By Steve Woodfield
In our second installment of the best winter gear of 2013, we’re looking at alpine skis. Those lift-line elitists snickering at your old traditionally shaped skis could use some manners, but they’ve got a point: the new rockered shapes make skiing more fun. Which ones should you buy? There are two schools of thought. One, invest in a quiver. If you already have a modern set of day-to-day frontside or all-mountain skis with some life left in them, pay for a professional tuning, keep them in rotation, and consider some powder skis for the times you skip work to chase fresh snow. The second line of thinking: Ditch your fully cambered relics in favor of a pair of do-everything all-mountain (East Coast, Colorado) or big-mountain (Utah, California, Washington) skis that rip on groomers, navigate bumps, and float enough for storm days. Here we review the top performers from our Snowbird, Utah, ski tests. They’re all great skis; the goal is to find the ones that best suit the conditions and terrain you ride most often. So while it might be tempting to get some huge and surfy powder skis, if you see only four or five blower powder days a season (be honest with yourself), those fat boys are probably not your best choice.
Dynastar Cham 97
Rocker (an upward bend of the ski) and taper (a narrowing at the tip, tail, or both) are arguably the biggest innovations since metal edges. Getting the right balance is the tough part.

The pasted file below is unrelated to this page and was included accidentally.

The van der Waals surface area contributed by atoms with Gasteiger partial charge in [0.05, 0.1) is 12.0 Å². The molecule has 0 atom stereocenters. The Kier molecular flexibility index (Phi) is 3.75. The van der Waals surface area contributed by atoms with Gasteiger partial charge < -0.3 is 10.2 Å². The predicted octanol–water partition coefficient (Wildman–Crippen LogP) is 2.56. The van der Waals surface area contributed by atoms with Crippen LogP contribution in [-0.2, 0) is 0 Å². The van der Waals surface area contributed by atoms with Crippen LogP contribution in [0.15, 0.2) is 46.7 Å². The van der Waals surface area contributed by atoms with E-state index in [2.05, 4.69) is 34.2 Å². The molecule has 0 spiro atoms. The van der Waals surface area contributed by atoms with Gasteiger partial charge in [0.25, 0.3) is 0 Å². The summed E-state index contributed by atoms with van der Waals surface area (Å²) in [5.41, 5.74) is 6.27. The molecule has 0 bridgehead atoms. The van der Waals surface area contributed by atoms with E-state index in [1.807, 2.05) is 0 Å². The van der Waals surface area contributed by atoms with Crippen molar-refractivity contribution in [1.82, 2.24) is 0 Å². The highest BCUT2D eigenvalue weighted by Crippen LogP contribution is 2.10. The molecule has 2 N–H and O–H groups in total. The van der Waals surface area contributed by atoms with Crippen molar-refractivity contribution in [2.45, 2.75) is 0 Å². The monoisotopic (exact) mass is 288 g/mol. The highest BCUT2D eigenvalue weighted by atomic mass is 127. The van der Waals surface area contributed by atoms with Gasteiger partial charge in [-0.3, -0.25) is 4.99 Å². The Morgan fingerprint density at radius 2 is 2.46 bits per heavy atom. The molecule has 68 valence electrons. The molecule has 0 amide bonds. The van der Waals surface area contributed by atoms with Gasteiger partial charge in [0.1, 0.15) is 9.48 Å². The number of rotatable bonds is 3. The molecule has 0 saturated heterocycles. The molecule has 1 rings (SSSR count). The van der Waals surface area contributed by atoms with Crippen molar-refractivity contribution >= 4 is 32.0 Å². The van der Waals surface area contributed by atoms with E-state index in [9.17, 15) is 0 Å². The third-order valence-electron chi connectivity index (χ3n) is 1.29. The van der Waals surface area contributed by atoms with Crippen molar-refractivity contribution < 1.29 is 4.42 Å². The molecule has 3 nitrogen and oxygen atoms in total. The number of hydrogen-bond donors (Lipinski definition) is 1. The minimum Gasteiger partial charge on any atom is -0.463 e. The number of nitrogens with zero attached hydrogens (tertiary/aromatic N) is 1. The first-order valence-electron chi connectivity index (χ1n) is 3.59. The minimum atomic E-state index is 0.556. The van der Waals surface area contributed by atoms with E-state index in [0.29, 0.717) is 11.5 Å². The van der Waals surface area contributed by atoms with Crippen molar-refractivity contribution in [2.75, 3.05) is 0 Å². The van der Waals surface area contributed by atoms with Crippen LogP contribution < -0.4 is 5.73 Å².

For any skier north of 160 pounds who likes stability at speed and steady tracking through leftover, variable snow, the Bonafide is the genuine article.
Black Diamond Equipment Verdict
At under 10 pounds, the Verdict is lightweight enough to tour all day in the backcountry, and it’s stable, predictable, and floaty enough to rise above weird snow anywhere.
Salomon Rocker 2
The new Rocker 2 is at its best when it’s sniffing out hidden powder stashes—these are nimble, quick, loose soft-snow skis. The buttery Rocker 2 lacks high-speed stability and edging power, but you won’t think about that when you’re throwing them into powder piles in the forest or detonating fluff bumps beneath the chair.
Photo by Zach Dischner